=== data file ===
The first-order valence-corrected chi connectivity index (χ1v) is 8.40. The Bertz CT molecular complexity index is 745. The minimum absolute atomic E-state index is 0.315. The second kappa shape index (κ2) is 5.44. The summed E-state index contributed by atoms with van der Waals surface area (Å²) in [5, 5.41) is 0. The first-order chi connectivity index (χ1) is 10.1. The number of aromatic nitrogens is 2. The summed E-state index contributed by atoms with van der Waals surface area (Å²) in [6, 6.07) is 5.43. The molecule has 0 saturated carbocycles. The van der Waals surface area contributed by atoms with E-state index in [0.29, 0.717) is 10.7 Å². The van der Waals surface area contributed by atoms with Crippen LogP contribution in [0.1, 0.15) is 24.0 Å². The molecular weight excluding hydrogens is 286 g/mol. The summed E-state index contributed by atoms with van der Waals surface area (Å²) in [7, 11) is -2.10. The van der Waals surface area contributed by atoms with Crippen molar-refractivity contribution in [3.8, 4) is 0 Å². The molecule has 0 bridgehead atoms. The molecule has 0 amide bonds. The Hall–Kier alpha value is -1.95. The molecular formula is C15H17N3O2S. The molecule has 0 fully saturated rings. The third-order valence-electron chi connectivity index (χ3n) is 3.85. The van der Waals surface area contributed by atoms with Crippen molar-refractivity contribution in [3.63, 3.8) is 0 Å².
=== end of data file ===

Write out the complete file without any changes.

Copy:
The first-order valence-corrected chi connectivity index (χ1v) is 8.40. The Bertz CT molecular complexity index is 745. The minimum absolute atomic E-state index is 0.315. The second kappa shape index (κ2) is 5.44. The summed E-state index contributed by atoms with van der Waals surface area (Å²) in [5, 5.41) is 0. The first-order chi connectivity index (χ1) is 10.1. The number of aromatic nitrogens is 2. The summed E-state index contributed by atoms with van der Waals surface area (Å²) in [6, 6.07) is 5.43. The molecule has 0 saturated carbocycles. The van der Waals surface area contributed by atoms with E-state index in [0.29, 0.717) is 10.7 Å². The van der Waals surface area contributed by atoms with Crippen LogP contribution in [0.1, 0.15) is 24.0 Å². The molecular weight excluding hydrogens is 286 g/mol. The summed E-state index contributed by atoms with van der Waals surface area (Å²) in [7, 11) is -2.10. The van der Waals surface area contributed by atoms with Crippen molar-refractivity contribution in [3.8, 4) is 0 Å². The molecule has 0 bridgehead atoms. The molecule has 0 amide bonds. The Hall–Kier alpha value is -1.95. The molecular formula is C15H17N3O2S. The molecule has 0 fully saturated rings. The third-order valence-electron chi connectivity index (χ3n) is 3.85. The van der Waals surface area contributed by atoms with Crippen molar-refractivity contribution in [3.63, 3.8) is 0 Å².